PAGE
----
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With certain setups you can drive this green straight at it through the trees or with a C3 cutter around the right side.  Right at it with a tailwind, through and knocked down by the tree for the dunk, here is the incredible super albatross!  Here’s another straight high-teed driver through the trees for a short DE putt.

Here’s a big C3 cutter around the right side that caught a late water skip and held the green.  Here’s another one.  This high-teed driver took a bigger angle and caught a boost from a branch to shoot it up on the green!

Antelope Pass — Hole #14

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This always-drivable par 5 generated quite a few super albatrosses.  You could fly straight over the mountain with some setups, and others called for you to turn right and play a C3 shot into the green.

From the front-right box, you can rotate right once and cut a wood into the green…this high-teed 5-wood caught the mountain bounce with a perfect deflection into a front pin!  This one carried the green to find the cup.  This 6-wood also curved around to find the hole.  Here’s another 6-wood that carried enough to use backspin to suck into the cup.  With a tailwind, even a high-teed 9-wood may have enough to just go straight at it!

From the back box, you can take pretty straight aim with a high-teed 5-wood (or in most cases a high-teed 4W works too).

Or, you can rotate right and cut a high-teed 3-wood over/through the mountains into the green…check out this great bounce at the end for the super albatross!  This high-teed 4W landed cleanly with a bit of spin back for another one.

Volcano Palms — Hole #16

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This par 5 is drivable from the front box with an outwind or sometimes a side wind.  From the front-left box, this high-teed 3-wood had just enough to clear the volcano and trickle down into the hole!  This one played as a C3 into a right wind also dropped into a left pin for the super albatross!  Finally, some of the higher-lofted drivers with a high tee may clear the volcano as well — this one (Surge driver with Streaks) almost finds the hole.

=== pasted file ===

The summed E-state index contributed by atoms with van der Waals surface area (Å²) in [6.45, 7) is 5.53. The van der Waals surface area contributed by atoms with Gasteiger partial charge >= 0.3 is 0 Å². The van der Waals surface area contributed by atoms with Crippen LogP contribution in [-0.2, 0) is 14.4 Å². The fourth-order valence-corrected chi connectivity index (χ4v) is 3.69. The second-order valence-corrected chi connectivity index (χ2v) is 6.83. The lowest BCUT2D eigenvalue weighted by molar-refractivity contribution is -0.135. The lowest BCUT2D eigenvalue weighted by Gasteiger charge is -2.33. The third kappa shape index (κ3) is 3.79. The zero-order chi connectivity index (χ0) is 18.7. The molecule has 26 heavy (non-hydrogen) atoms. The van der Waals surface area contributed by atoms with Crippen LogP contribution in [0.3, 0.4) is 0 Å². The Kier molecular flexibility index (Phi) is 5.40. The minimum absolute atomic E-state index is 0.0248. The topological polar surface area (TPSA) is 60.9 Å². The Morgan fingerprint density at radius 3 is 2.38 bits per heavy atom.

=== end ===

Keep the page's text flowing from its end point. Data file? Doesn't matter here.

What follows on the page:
Juniper Falls — Hole #7

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In rare situations you can take a shot at driving this green…worst case you’ll end up close with perhaps a chip.  Here’s a huge C3 off the tee that finds the fringe!

Juniper Falls — Hole #13

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Whether it’s a big B2 driver with a strong tailwind, or a giant A1 shot through the mountains, it’s possible to end up on the green here.  I haven’t seen many examples yet or any aces.  The one shot I do have saved is this turbo A1 with the high-teed 3-wood that finds the green.  Even without the turbo, I do believe guys are finding this green on occasion.

Juniper Falls — Hole #16

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Perhaps now the most famous ramp hole ever, this par 5 is home to the longest ace in GT Live history.  From the back box, this medium-teed driver took advantage of an outwind and caught the ramp with a big C3 with roll to propel up onto the green, ramming into the hole!

Pine Coast — Hole #4

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Rarely you can drive this green with a B2 straight at it, but more often you’ll play a big high-teed A1 driver into the green when you get very good conditions…here’s a great ace!

Pine Coast — Hole #10

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Ironically, the back box in the screen shot is no longer used, so players always have a great chance to stick the green on this from the front box with any setup!

From the front-right box, this high-teed driver just barely stays under the trees to reach the green and drop in for the super albatross!  Here’s a medium-teed driver with just a small cut that finds the hole.  And this medium-teed driver cuts wider around the trees to find the cup for the ace.

You can also slide right and go around that way if you see a better setup…here’s a fantastic ace to the right!  Here’s another with a bit more loft to a back pin.  This one was heading long but the cup got in the way – amazing!

Sandy Reef — Hole #14

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With just the right conditions and a high(er)-loft, high-teed driver, it’s possible to blast a C3 out right around and over the trees onto the green — here’s an amazing ace.

It’s also possible to drive the green around the left side with an A1 drive!  I believe this was a Turbo A1 before it was removed from the game, but it’s worth watching nonetheless for the possibility.